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Criminal Justice

It’s that time of year! The newest class of Eisendrath Legislative Assistants arrived at the RAC two weeks ago, and jumped right into the Washington, D.C.

This weekend marks one year since Michael Brown was shot and killed in the street by Officer Darren Wilson in Ferguson, MO. As we take this moment to reflect on the past year, I am reminded of the Jewish tradition’s unique way of coping with death, to help mourners gradually reenter into normal life after the death of a loved one.

In a video announcement on Monday, President Obama announced that he is granting clemency to 46 men and women. Because of much-needed reforms to sentencing laws, if convicted of the exact same crime today, nearly all of these individuals would have already served their full sentences and reintegrated into society. This announcement comes only a few months after the President commuted the sentences of 22 other individuals in April. In total, the President has issued nearly 90 commutations, the vast majority have which have gone to non-violent drug offenders.

The Supreme Court term that just came to an end was extremely significant, and not just because of the historic healthcare and marriage equality rulings. Throughout the term, we saw a number of important criminal justice cases argued and decided, and though some of them did not go the way we would have hoped, important questions were raised about the way that “justice” is carried out in our criminal justice system.

By Sophie Ranen

As an intern at The National Religious Campaign Against Torture, I have had the opportunity to learn about a pressing racial justice issue: solitary confinement.

Currently, the United States holds at least 80,000 prisoners in isolation, more than any other country in the world. Prisoners in solitary confinement are held alone, or with another person, in a small cell for 22-24 hours a day and deprived of human contact, natural sunlight, and productive activities for months, years, or even decades. Isolation is used both as punishment for behavior in prison as well as gang management. For the former, prisoners receive a sentence for a specified time-period while prisoners with assumed gang affiliation often receive indefinite sentences. Additionally, solitary confinement is often used as punishment for non-violent infractions of prison discipline such as talking back, having too many postage stamps, wearing the wrong sweatshirt, or cheering too loudly for the Patriots during the Super Bowl.

According to The Guardian’s investigation, the deaths of Isiah Hampton, 19, in New York City, and Quandavier Hicks, 22, in Cincinnati on Wednesday, brought the number of people killed by police in the United States in 2015 to 500. The total number includes both unarmed victims and encounters when responding violent altercations. Through a project called The Counted, The Guardian is using reports and crowd-sourcing to keep track of American deaths at the hands of law enforcement. The Counted keeps track of data such as the names, races, ages and other information about those who have died.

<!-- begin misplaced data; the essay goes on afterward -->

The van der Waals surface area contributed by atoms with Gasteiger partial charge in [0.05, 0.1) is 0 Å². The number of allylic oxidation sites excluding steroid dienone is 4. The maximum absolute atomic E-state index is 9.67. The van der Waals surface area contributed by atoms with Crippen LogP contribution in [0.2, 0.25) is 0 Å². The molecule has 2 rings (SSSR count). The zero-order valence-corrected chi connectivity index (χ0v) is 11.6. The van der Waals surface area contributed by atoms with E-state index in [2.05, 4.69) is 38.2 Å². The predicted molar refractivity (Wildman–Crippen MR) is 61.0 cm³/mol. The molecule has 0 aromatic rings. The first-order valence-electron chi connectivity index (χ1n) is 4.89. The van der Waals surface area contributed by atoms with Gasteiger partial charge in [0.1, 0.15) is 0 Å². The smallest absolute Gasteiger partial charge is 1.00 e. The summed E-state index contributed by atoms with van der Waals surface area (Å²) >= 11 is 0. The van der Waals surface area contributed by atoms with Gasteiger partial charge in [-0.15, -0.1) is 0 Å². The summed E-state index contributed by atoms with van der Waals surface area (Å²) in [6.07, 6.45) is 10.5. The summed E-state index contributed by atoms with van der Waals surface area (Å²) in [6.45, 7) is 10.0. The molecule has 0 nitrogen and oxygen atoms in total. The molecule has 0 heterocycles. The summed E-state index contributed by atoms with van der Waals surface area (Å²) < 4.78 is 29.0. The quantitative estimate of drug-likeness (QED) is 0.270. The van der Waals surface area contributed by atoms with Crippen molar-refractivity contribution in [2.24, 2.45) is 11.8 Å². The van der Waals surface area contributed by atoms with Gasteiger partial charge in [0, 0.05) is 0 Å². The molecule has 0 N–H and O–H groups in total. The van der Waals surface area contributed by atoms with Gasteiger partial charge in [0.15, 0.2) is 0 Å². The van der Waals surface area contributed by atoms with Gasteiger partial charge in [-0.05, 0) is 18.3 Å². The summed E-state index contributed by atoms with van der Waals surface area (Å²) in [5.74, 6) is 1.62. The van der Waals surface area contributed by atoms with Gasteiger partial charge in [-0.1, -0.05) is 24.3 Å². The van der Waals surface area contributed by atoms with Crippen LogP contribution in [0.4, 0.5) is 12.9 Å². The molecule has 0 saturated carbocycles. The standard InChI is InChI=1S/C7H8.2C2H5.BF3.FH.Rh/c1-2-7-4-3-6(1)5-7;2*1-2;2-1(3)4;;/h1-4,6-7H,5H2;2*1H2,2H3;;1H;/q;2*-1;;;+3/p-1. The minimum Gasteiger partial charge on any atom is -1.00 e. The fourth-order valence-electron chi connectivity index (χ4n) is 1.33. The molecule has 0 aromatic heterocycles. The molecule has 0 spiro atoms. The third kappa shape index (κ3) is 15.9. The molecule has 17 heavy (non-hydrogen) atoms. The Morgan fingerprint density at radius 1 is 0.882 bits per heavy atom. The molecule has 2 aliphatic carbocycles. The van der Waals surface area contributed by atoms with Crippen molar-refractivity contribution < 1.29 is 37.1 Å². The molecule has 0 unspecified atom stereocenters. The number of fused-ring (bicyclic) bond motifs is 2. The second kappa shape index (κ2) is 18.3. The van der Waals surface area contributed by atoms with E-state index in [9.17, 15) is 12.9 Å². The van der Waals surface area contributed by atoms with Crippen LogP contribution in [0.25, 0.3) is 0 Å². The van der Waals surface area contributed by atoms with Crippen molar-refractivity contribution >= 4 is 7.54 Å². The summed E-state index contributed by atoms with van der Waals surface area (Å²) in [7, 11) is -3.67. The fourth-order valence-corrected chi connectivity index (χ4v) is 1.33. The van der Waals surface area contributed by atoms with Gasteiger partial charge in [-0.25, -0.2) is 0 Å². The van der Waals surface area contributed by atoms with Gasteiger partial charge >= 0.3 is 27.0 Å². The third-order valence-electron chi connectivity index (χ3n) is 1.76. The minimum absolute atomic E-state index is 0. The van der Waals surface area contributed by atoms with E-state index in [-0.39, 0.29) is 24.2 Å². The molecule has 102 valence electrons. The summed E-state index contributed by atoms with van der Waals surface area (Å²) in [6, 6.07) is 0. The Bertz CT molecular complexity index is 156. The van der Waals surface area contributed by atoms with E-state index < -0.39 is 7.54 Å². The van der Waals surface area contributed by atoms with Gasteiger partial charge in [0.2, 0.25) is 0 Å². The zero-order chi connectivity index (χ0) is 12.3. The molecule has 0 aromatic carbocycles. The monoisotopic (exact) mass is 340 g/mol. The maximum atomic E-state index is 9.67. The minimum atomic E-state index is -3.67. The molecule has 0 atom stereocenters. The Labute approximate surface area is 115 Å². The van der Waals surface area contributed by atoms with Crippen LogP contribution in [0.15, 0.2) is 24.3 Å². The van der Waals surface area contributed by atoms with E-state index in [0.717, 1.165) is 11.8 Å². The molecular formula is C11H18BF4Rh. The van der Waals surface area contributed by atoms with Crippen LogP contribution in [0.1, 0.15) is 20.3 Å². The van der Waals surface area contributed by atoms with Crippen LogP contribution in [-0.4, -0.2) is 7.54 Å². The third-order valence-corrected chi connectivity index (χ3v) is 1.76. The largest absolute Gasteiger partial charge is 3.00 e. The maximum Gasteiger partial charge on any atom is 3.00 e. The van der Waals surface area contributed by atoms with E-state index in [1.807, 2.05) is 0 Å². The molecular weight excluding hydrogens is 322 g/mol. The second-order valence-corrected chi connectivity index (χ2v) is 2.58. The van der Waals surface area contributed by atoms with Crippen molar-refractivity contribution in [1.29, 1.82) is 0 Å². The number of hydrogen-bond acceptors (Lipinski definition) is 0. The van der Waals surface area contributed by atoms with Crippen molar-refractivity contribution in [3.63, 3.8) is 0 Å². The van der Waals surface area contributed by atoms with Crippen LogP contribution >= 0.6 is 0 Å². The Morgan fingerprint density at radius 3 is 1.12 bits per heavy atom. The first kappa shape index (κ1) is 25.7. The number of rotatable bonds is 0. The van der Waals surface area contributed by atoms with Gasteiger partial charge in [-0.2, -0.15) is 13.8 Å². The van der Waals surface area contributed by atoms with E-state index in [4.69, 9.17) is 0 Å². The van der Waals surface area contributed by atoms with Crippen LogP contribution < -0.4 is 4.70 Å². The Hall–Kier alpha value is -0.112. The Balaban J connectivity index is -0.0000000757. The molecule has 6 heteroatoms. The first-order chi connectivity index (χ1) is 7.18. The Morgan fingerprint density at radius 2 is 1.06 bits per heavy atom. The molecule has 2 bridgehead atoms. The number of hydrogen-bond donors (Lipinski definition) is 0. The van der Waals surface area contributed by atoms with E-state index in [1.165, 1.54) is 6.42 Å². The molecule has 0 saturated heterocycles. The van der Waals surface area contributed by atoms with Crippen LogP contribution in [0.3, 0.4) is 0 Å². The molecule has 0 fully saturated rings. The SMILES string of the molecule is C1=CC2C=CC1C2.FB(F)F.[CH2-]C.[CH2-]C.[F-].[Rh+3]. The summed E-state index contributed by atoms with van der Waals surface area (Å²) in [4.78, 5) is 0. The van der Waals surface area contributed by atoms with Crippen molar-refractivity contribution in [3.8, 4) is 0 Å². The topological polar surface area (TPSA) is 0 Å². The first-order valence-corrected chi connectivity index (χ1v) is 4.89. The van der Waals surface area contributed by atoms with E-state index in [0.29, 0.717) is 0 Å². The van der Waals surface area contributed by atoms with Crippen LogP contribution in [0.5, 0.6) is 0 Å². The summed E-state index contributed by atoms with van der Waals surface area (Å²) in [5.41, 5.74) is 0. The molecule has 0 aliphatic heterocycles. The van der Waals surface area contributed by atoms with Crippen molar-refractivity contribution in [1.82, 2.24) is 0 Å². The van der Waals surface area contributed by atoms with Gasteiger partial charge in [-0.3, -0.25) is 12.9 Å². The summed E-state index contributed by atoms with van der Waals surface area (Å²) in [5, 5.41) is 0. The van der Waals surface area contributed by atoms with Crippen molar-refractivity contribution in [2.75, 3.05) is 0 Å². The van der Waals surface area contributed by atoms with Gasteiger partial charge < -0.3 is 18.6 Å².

It is an exciting time for criminal justice reform advocates across the country. Legislators, activists and citizens from across the political spectrum are coming together to make our nation’s justice system more just. This collaboration can be seen in the Bipartisan Summit that took place this past spring hosted by Van Jones, Newt Gingrich, Donna Brazile and Pat Nolan. In addition, the new bipartisan Coalition for Public Safety brings together the Koch Brothers, the ACLU, the Center for American Progress and others and is working across the political spectrum to bring about comprehensive criminal justice reform.

By Lee Winkelman Reform CA is fighting to end racial profiling in California and we need your help now. My son Henry is 11 years old.  When he starts to drive in a few years, I won’t worry that he will be pulled over because of the color of his skin. I am reassured that if Henry is in trouble, a police officer is someone he can turn to when he needs help.

On Wednesday, Nebraska became the nineteenth state to abolish the death penalty. The vote made Nebraska the first state in two years to formally abolish capital punishment. The decision comes at a time when support for the death penalty is decreasing and the number of executions is declining. In fact, polls released last month by Pew Research Center and CBS News show that public support for the death penalty has declined to almost historic lows. Only 56% of Americans reported supporting the death penalty—the lowest level of support ever recorded by the CBS News poll and near the lowest level reported by Pew in the last 40 years. And, the level of support for capital punishment has been falling consistently for two decades.

The topics of criminal justice reform and community-police relations have been at the top of the news cycle for months. In fact, just yesterday the President traveled to Camden, New Jersey and visited with local law enforcement and met with young people in the Camden community to hear directly about the progress the revamped police force has made in building trust between law enforcement and the people of Camden. Through trips such as this one, and his establishment of the Task Force on 21st Century Policing, President Obama has demonstrated his commitment to improve communities and police departments across the country and respond to the series of deaths of unarmed black men at the hands of police.